21. One remembers reading an article many years ago in a similar vein. It was stated that camouflage colours were applied to the upper surfaces of the airframe and especially to the leading edges of the wing and tail surfaces for a simple reason. German pilots had noted in particular,the un-camouflaged American fighters could be spotted at great distances simply from the sun reflecting from their uncamouflaged/bare metal leading edges. German pilots quickly learned to use this to their advantage either to achieve a better attacking position on the American
  22. The type was also the subject of one's very first sojourn in an aeroplane too,a pleasure flight from Land's End aerodrome in the late 60's whilst on holiday with one's parents,one remembers the cost was 18/- per seat/per person. One sat in the front right hand seat and watched the pilot avidly. A beautiful model Sir if one may say so. Originally a Heller kit you say?,one will be on the lookout for one of those. The "SBS" P.E(photo etched?)rigging set looks highly impressive,a far cry from one's efforts back in the day with stretched sprue and bits of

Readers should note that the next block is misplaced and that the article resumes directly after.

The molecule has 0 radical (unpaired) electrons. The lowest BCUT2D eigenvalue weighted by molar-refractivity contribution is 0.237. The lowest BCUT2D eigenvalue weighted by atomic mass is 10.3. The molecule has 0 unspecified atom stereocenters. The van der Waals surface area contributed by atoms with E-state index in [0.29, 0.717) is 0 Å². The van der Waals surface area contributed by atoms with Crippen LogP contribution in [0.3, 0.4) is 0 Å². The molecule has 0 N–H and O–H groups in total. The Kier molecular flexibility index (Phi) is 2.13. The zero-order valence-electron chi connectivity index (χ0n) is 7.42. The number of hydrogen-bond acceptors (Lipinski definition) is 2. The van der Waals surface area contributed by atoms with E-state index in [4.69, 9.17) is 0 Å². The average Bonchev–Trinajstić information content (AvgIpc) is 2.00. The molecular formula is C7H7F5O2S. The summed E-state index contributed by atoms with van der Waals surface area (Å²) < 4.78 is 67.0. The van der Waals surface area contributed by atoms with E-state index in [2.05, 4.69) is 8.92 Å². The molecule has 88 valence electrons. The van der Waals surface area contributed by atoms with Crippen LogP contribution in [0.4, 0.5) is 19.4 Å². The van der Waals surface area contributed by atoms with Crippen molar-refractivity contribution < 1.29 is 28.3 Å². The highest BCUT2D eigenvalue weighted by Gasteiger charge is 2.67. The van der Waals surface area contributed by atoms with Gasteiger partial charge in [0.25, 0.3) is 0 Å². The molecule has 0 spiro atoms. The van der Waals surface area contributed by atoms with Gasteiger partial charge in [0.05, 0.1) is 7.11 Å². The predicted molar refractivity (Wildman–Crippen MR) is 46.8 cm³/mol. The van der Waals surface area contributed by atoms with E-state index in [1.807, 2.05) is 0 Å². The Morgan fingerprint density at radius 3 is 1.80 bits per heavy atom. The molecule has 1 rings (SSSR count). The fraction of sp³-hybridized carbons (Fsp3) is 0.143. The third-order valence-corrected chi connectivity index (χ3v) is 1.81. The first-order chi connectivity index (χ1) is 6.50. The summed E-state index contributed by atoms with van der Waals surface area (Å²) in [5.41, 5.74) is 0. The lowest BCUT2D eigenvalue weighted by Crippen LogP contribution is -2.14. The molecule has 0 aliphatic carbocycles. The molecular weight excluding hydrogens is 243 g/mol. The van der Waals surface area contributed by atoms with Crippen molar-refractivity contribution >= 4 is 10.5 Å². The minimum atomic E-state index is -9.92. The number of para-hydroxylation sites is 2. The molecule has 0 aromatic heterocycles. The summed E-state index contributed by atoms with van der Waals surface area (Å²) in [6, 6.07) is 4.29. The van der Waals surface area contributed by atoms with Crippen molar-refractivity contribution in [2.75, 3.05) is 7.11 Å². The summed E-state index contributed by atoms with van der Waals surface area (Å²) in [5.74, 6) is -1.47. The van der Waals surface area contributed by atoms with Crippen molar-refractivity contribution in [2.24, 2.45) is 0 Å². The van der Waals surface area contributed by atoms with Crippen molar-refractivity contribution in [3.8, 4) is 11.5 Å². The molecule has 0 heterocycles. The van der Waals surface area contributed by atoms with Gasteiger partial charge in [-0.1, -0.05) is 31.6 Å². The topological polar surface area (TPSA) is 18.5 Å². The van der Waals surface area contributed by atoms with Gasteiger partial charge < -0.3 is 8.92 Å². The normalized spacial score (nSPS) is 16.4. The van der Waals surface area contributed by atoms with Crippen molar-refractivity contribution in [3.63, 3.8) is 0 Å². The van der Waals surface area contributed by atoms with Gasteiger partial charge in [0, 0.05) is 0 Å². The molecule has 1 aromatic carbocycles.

23. And no where near as accurate as the old Airfix Spitfire Vb,if one may make mention Sir. If one remembers correctly when released,the 1974 Airfix Vb was checked,then checked,then checked again and was mooted to be the most accurate Spitfire of any mark reproduces in any scale. As far as one knows,it(and the late 70's Mk.1) have yet to be bettered,certainly in 1/72nd scale,for accuracy of shape and dimension. Dave
  24. Excellent Sir. Many thanks,one will proceed accordingly and use the kit's supplied stencils. Although for the kit XIVe,one would imagine(and indeed studying pictures of the two airworthy machines) the stencils for the XVIII would not be particularly dissimilar. In one of the pictures seen(in Naval 8's(208 Sqn galleries)TZ223/T and TP391/N are seen flying in formation, it certainly does appear that TP391/N has the black walkways very faintly(under the dirt and dust)visible on the spar line of the starboard wing roughly where the leading edge fuel tank would
  25. Thank you again for your reply Giorgio. Personally,one would think that an M.U repaint entailed replacement of the relevant stencils.